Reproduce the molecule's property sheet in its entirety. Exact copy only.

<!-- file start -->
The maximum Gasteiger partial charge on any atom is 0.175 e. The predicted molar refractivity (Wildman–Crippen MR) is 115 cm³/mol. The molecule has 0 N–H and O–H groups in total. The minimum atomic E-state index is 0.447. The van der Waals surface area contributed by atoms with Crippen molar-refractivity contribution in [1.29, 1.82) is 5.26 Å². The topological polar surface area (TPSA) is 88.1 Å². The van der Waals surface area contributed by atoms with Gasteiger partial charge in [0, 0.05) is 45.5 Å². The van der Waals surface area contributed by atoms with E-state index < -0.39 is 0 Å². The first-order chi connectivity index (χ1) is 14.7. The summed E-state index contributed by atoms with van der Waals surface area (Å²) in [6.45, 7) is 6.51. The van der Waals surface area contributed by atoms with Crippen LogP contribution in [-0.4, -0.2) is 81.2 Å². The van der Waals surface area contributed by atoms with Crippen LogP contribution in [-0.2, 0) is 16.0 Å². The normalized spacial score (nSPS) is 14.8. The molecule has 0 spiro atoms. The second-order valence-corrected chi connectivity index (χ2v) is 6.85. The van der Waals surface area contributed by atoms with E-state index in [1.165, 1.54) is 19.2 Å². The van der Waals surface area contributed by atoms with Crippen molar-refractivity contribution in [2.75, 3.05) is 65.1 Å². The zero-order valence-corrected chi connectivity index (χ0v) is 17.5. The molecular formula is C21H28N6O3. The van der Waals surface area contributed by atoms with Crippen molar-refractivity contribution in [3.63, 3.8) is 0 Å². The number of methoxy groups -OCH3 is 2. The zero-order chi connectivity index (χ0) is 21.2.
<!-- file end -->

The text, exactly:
The maximum Gasteiger partial charge on any atom is 0.175 e. The predicted molar refractivity (Wildman–Crippen MR) is 115 cm³/mol. The molecule has 0 N–H and O–H groups in total. The minimum atomic E-state index is 0.447. The van der Waals surface area contributed by atoms with Crippen molar-refractivity contribution in [1.29, 1.82) is 5.26 Å². The topological polar surface area (TPSA) is 88.1 Å². The van der Waals surface area contributed by atoms with Gasteiger partial charge in [0, 0.05) is 45.5 Å². The van der Waals surface area contributed by atoms with E-state index < -0.39 is 0 Å². The first-order chi connectivity index (χ1) is 14.7. The summed E-state index contributed by atoms with van der Waals surface area (Å²) in [6.45, 7) is 6.51. The van der Waals surface area contributed by atoms with Crippen LogP contribution in [-0.4, -0.2) is 81.2 Å². The van der Waals surface area contributed by atoms with Crippen LogP contribution in [-0.2, 0) is 16.0 Å². The normalized spacial score (nSPS) is 14.8. The molecule has 0 spiro atoms. The second-order valence-corrected chi connectivity index (χ2v) is 6.85. The van der Waals surface area contributed by atoms with E-state index in [1.165, 1.54) is 19.2 Å². The van der Waals surface area contributed by atoms with Crippen molar-refractivity contribution in [2.75, 3.05) is 65.1 Å². The zero-order valence-corrected chi connectivity index (χ0v) is 17.5. The molecular formula is C21H28N6O3. The van der Waals surface area contributed by atoms with Crippen molar-refractivity contribution in [3.63, 3.8) is 0 Å². The number of methoxy groups -OCH3 is 2. The zero-order chi connectivity index (χ0) is 21.2.